Friday, November 6, 2009

Research Can Be Fun: The Kayaking Articles

In preparation for an article (or series of articles, depending on how things go) about kayaking around New York State, I'm drawing on my own experiences as an outdoors-woman, my older articles on the subject and some research for the newest asepcts I'm looking into, like information on buying kayaks and figuring out which one is right for you, to produce the best story I possibly can. And I just found something interesting.

I bet you've never thought much about the importance of kayak color. Seems silly, but there are legitimate pros and cons to what shade your boat is (NOTE: 'boat' does not necesarily mean "speedboat"; in this industry, any on-water craft, like canoe or kayak, is considered a boat).

Consider: this guy prefers his sand-colored boat to the brightly-colored counterparts because it's easier to hide it during overnight camping trips. Other people feel you should stick to a brightly-colored boat for high visibility on heavily trafficked waters, but warn you to choose wisely, as red boats fade faster and show wear more quickly than others.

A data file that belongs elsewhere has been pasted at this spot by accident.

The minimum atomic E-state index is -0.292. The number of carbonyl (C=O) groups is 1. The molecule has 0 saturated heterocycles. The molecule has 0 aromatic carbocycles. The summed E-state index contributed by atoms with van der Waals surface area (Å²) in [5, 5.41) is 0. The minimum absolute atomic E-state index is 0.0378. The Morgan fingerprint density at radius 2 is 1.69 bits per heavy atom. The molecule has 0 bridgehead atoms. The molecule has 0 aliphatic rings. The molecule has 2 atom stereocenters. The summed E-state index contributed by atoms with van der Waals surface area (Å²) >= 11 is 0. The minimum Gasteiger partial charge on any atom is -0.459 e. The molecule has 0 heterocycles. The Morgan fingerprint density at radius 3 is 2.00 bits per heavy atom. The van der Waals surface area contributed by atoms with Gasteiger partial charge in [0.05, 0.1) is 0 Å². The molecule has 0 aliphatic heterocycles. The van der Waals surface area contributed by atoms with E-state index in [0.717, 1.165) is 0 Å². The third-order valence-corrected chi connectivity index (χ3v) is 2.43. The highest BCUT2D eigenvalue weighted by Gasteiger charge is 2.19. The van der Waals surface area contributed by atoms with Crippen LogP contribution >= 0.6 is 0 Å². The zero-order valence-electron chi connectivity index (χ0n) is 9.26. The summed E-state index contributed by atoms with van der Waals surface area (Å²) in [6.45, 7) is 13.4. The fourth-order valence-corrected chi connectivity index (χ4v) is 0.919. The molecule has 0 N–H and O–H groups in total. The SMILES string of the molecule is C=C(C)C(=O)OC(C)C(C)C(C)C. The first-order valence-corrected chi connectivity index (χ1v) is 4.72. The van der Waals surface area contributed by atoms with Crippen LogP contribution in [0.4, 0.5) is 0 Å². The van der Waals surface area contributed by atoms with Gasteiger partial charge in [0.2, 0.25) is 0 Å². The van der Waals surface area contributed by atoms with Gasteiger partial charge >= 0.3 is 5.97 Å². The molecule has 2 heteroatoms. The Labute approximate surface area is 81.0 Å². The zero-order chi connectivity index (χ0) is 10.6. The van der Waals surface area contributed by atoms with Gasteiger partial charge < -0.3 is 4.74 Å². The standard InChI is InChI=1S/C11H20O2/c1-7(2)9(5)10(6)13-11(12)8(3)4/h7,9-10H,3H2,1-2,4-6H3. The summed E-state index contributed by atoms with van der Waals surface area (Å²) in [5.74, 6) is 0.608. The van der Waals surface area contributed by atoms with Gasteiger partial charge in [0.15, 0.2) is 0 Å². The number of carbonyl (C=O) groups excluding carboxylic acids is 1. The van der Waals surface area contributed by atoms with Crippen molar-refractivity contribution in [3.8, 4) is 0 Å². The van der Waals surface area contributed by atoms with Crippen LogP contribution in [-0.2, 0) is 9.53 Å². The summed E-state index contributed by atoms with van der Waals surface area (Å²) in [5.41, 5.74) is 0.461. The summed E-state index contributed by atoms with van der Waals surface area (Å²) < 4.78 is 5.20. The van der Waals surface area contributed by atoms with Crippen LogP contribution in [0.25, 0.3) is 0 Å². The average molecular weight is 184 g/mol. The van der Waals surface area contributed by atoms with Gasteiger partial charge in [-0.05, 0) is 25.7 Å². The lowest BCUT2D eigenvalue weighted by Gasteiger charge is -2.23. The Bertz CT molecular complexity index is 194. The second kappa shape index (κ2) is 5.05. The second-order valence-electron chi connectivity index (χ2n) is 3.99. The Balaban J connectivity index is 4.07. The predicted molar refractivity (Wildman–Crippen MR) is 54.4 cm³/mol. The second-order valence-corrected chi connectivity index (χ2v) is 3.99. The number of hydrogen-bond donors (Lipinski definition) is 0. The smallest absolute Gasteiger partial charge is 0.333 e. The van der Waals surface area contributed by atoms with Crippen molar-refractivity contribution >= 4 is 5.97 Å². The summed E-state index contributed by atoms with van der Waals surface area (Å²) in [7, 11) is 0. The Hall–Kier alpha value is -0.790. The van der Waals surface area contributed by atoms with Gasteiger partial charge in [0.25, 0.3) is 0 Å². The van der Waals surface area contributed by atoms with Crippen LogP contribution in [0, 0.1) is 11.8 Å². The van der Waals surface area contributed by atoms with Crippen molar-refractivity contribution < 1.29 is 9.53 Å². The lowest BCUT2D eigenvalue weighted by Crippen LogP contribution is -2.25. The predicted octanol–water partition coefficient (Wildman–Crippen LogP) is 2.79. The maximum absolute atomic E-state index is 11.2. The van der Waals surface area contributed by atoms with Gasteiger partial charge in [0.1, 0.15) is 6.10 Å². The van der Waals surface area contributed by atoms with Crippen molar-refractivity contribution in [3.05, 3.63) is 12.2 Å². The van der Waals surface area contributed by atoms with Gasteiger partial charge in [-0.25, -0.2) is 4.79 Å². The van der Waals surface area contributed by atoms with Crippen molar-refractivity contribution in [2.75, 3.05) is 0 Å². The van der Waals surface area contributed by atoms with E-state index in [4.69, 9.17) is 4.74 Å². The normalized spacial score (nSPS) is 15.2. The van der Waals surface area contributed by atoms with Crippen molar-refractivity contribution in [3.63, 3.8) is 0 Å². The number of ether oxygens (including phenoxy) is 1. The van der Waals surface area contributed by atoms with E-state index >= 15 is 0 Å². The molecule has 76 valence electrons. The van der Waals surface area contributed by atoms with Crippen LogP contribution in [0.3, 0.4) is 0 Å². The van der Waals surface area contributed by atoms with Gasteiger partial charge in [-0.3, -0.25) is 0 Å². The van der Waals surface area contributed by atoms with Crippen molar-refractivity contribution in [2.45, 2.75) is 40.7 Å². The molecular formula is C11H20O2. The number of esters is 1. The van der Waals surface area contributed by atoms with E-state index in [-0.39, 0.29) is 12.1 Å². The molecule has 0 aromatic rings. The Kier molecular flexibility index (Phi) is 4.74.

It seems, though, that dark-blue boats are the most universally dangerous color of kayak available. They blend a lot more readily with the water than other colors, making the person in the boat nearly invisible unless they have brightly colored paddles, PFD or other accessories to help them stand out. This is not to say that blue boats should never be purchased; just that it's something to consider when shopping, especially for those who buy gear, boat and accessories at the same time. Most sources seem to agree the the best bet is a boat in the brighter part of the color range (red, orange, yellow) or a lime-green or robin's-egg-blue boat.

This might seem a little out of left field, but considering that Travel and Tourism is one of the fastest growing industries in the country and that outdoor recreation is one of the biggest subdivisions of that; that pretty much anyone can paddle, from small children to elderly people to those with some physical restrictions or limited mobility; and that purchasing and using a mid-range kayak is, in the long run, one of the most cost-effective investments in the realm of vacation activity, kayaking is actually one of the most broadly relevant topics I'm currently writing about.

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